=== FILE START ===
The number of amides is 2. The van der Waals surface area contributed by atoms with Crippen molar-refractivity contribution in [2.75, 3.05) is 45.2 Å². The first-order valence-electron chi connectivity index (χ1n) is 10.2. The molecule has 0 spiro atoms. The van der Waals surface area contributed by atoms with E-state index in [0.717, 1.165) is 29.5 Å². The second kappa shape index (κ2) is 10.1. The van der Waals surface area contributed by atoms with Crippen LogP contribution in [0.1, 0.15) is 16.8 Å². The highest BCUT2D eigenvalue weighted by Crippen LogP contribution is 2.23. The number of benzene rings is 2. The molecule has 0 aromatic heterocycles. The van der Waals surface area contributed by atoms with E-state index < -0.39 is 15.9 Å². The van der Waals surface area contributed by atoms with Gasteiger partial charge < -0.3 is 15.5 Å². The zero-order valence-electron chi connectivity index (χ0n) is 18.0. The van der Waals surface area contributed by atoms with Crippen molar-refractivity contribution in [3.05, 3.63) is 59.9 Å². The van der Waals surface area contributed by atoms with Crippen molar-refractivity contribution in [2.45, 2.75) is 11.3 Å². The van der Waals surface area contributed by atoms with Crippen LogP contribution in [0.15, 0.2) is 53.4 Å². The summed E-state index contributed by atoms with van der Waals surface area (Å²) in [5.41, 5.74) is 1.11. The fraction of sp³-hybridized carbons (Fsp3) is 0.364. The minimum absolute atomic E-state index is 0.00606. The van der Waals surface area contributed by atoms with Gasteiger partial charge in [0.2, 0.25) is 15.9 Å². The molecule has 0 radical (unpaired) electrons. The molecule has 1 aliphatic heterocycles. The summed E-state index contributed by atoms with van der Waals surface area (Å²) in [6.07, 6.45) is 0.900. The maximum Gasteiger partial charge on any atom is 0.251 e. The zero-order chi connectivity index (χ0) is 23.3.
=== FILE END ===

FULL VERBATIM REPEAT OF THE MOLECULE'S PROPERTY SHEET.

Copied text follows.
The number of amides is 2. The van der Waals surface area contributed by atoms with Crippen molar-refractivity contribution in [2.75, 3.05) is 45.2 Å². The first-order valence-electron chi connectivity index (χ1n) is 10.2. The molecule has 0 spiro atoms. The van der Waals surface area contributed by atoms with E-state index in [0.717, 1.165) is 29.5 Å². The second kappa shape index (κ2) is 10.1. The van der Waals surface area contributed by atoms with Crippen LogP contribution in [0.1, 0.15) is 16.8 Å². The highest BCUT2D eigenvalue weighted by Crippen LogP contribution is 2.23. The number of benzene rings is 2. The molecule has 0 aromatic heterocycles. The van der Waals surface area contributed by atoms with E-state index < -0.39 is 15.9 Å². The van der Waals surface area contributed by atoms with Gasteiger partial charge < -0.3 is 15.5 Å². The zero-order valence-electron chi connectivity index (χ0n) is 18.0. The van der Waals surface area contributed by atoms with Crippen molar-refractivity contribution in [3.05, 3.63) is 59.9 Å². The van der Waals surface area contributed by atoms with Crippen molar-refractivity contribution in [2.45, 2.75) is 11.3 Å². The van der Waals surface area contributed by atoms with Crippen LogP contribution in [0.15, 0.2) is 53.4 Å². The summed E-state index contributed by atoms with van der Waals surface area (Å²) in [5.41, 5.74) is 1.11. The fraction of sp³-hybridized carbons (Fsp3) is 0.364. The minimum absolute atomic E-state index is 0.00606. The van der Waals surface area contributed by atoms with Gasteiger partial charge in [0.2, 0.25) is 15.9 Å². The molecule has 0 radical (unpaired) electrons. The molecule has 1 aliphatic heterocycles. The summed E-state index contributed by atoms with van der Waals surface area (Å²) in [6.07, 6.45) is 0.900. The maximum Gasteiger partial charge on any atom is 0.251 e. The zero-order chi connectivity index (χ0) is 23.3.